*Step 2*. State the most specific name of the triangle.

The triangle has three congruent sides, so it is an equilateral triangle.

Because the sum of the angles of a triangle is 180°, the other two angles of a right triangle are acute angles.

Another way to classify triangles is according to their interior angles. The sum of the interior angles of a triangle is 180°. An *acute triangle* has three acute angles. A *right triangle* has exactly one right angle. An *obtuse triangle*has exactly one obtuse angle.

Because the sum of the angles of a triangle is 180°, the other two angles of an obtuse triangle are acute angles.

**Problem** Name the triangle according to its angles.

**Solution**

*Step 1*. Describe the angles of the triangle.

All three angles of the triangle are acute.

*Step 2*. Name the triangle according to its angles.

The triangle has three acute angles, so the triangle is an acute triangle.

*Step 1*. Describe the angles of the triangle.

There is one right angle and two acute angles.

*Step 2*. Name the triangle according to its angles.

The triangle has exactly one right angle, so the triangle is a right triangle.

*Step 1*. Describe the angles of the triangle.

There is one obtuse angle and two acute angles.

*Step 2*. Name the triangle according to its angles.

The triangle has exactly one obtuse angle, so the triangle is an obtuse triangle.

**Quadrilaterals**

You classify quadrilaterals as either trapezoids or parallelograms. A *trapezoid* has exactly one pair of parallel sides. In a *parallelogram*, opposite sides are parallel and congruent. *Note:* Some texts define a trapezoid as a quadrilateral that has *at least* one pair of parallel sides. This situation is one of the few times that mathematicians do not agree on the definition of a term.

Some parallelograms have special names because of their special properties. A *rhombus* is a parallelogram that has four congruent sides. A *rectangle* is a parallelogram that has four interior right angles. A *square* is a parallelogram that has four interior right angles and four congruent sides. To be more specific, a *square* is a rectangle that has four congruent sides. You also can say that a *square* is a rhombus that has four interior right angles.

If a parallelogram has one interior right angle, then the other three interior angles also are right angles.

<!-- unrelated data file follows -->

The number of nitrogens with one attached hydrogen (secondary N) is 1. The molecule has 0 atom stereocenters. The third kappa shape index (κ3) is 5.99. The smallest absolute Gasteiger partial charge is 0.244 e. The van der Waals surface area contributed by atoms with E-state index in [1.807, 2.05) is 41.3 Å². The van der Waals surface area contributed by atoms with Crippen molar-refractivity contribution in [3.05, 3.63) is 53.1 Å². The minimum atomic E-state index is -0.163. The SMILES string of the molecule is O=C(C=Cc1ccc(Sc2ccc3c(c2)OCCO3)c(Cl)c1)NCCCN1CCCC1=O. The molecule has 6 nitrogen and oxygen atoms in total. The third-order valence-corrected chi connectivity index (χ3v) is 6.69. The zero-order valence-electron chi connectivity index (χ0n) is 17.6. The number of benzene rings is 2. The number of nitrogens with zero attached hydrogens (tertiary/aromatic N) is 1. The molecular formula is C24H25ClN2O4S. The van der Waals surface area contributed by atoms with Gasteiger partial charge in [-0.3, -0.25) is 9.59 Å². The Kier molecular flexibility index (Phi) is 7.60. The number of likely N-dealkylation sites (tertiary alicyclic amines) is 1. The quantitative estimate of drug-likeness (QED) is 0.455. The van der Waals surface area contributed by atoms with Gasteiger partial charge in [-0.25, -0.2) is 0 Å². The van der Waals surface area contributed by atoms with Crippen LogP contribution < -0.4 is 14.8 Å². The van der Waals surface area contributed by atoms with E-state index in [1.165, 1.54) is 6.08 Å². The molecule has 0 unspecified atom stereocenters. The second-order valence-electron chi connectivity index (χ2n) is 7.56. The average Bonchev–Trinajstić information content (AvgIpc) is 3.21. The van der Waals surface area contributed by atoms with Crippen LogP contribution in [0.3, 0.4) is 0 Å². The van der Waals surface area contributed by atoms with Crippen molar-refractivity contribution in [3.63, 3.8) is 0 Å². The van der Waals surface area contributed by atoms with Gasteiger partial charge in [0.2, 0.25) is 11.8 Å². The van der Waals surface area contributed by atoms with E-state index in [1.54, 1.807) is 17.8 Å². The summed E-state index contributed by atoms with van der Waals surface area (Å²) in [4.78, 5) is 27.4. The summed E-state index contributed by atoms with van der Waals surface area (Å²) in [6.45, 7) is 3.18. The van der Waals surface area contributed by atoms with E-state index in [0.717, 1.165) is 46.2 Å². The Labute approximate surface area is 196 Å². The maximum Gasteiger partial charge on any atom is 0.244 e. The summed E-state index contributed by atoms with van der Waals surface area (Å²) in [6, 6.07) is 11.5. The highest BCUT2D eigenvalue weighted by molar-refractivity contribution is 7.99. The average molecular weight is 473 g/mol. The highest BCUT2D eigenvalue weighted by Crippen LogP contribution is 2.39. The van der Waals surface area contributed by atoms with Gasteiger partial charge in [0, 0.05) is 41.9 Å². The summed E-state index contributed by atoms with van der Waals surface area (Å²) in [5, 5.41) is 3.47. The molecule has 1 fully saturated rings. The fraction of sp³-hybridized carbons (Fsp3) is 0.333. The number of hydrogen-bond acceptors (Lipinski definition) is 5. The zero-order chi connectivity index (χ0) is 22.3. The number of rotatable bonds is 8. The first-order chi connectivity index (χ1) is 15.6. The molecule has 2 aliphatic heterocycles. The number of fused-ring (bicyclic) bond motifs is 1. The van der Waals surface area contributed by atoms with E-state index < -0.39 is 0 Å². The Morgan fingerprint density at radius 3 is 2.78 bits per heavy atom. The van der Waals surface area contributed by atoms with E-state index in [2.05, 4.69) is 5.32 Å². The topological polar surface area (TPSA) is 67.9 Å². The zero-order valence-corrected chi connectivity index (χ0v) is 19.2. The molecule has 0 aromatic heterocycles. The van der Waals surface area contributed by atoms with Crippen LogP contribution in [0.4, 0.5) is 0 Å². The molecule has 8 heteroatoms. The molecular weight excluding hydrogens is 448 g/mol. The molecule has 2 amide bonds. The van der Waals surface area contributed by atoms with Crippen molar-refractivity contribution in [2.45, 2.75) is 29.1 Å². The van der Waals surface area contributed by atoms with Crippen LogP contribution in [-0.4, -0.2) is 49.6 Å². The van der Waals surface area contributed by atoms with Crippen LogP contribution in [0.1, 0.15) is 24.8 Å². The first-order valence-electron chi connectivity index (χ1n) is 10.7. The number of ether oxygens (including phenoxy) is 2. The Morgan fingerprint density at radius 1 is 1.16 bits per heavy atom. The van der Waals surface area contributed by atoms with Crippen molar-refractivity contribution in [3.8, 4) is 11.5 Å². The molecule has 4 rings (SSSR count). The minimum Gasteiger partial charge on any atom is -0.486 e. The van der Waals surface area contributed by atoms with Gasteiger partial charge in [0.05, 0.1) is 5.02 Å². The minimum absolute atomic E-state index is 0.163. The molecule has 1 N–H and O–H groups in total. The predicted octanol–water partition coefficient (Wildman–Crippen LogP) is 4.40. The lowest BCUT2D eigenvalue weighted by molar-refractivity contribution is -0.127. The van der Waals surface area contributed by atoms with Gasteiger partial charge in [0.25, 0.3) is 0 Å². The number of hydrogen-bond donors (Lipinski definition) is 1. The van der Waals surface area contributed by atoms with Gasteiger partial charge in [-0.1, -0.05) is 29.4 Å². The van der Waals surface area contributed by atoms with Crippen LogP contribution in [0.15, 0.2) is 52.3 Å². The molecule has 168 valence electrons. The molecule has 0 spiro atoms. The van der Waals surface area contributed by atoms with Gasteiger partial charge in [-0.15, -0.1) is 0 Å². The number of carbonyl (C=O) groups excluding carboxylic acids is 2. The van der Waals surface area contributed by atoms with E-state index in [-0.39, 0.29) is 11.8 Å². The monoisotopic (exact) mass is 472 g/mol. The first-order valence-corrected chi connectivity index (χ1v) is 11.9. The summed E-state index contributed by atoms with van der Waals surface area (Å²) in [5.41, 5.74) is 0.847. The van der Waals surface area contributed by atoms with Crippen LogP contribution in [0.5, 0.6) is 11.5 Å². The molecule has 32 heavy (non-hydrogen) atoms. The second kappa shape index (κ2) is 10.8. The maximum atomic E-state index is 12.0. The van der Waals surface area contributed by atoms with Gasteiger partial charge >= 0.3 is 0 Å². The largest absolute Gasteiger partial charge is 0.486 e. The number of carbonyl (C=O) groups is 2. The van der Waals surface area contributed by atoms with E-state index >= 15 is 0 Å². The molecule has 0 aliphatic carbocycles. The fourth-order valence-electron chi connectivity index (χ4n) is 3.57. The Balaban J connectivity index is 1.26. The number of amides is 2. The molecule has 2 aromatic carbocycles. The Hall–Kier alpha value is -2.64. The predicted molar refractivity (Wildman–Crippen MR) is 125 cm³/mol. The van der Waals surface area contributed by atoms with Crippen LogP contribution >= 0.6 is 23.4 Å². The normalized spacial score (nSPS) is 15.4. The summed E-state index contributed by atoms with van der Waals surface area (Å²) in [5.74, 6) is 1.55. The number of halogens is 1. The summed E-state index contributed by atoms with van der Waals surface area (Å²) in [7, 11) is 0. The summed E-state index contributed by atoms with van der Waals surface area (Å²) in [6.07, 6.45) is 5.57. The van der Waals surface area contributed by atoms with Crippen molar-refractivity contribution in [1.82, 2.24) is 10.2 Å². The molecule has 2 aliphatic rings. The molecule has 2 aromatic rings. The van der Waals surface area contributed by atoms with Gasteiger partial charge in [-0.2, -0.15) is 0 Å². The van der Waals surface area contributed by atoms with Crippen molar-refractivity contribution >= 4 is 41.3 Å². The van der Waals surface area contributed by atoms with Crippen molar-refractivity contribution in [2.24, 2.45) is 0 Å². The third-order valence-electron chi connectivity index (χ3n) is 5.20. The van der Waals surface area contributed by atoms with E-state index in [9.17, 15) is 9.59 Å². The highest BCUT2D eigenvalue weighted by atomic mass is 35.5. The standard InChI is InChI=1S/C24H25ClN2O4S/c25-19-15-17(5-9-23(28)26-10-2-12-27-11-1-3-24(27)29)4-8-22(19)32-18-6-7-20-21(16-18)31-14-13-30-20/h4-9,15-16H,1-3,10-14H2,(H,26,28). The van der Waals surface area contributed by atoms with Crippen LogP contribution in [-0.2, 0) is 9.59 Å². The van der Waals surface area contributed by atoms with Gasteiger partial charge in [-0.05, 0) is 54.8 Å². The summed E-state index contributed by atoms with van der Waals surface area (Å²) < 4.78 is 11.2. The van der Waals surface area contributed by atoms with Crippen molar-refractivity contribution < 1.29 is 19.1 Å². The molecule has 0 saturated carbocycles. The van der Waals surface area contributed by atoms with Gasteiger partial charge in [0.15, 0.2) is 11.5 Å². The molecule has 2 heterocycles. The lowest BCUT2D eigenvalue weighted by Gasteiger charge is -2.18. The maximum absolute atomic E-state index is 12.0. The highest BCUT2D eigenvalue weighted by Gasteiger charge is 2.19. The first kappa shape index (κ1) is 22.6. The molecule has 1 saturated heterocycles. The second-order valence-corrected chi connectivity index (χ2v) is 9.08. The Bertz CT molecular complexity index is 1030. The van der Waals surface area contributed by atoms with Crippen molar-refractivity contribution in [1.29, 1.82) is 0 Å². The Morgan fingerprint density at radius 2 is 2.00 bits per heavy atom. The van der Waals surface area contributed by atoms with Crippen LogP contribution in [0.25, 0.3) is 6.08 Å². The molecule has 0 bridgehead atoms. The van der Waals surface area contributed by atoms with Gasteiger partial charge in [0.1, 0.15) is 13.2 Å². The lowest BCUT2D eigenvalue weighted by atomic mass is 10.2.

Do not make the mistake of thinking that squares are not rectangles. *All* squares are rectangles; however, not all rectangles are squares.

**Problem** State the most specific name of the quadrilateral. (*Note:* Sides labeled the same are congruent, and sides that look parallel are parallel.)

**Solution**

*Step 1*. Determine whether the quadrilateral is a trapezoid or a parallelogram.

The quadrilateral has opposite sides parallel and congruent, so it is a parallelogram.

*Step 2*. State the most specific name of the parallelogram.

The parallelogram has four congruent sides, so it is a rhombus.

*Step 1*. Determine whether the quadrilateral is a trapezoid or a parallelogram.

The quadrilateral has opposite sides parallel and congruent, so it is a parallelogram.

*Step 2*. State the most specific name of the parallelogram.

The parallelogram does not have a special name; it’s simply a parallelogram.

*Step 1*. Determine whether the quadrilateral is a trapezoid or a parallelogram.

The quadrilateral has opposite sides parallel and congruent, so it is a parallelogram.

*Step 2*. State the most specific name of the parallelogram.

The parallelogram has four interior right angles and four congruent sides, so it is a square.

*Step 1*. Determine whether the quadrilateral is a trapezoid or a parallelogram.

The quadrilateral has exactly one pair of parallel sides, so it is a trapezoid.

*Step 1*. Determine whether the quadrilateral is a trapezoid or a parallelogram.

The quadrilateral has opposite sides parallel and congruent, so it is a parallelogram.

*Step 2*. State the most specific name of the parallelogram.

The parallelogram has four interior right angles, so it is a rectangle.

**Parts of a Circle**

A *circle* is a closed figure in a plane for which all points on the figure are the same distance from a point within, called the *center*. A *radius* of a circle is a line segment joining the center of the circle to any point on the circle. The *diameter* is a line segment through the center of the circle with endpoints on the circle. The diameter of a circle is twice the radius. Conversely, the radius of a circle is half the diameter. See __Figure 15.2__.

**Figure 15.2** Circle

**Problem** Answer the question given.

** a**. What is the length of the diameter of the circle shown?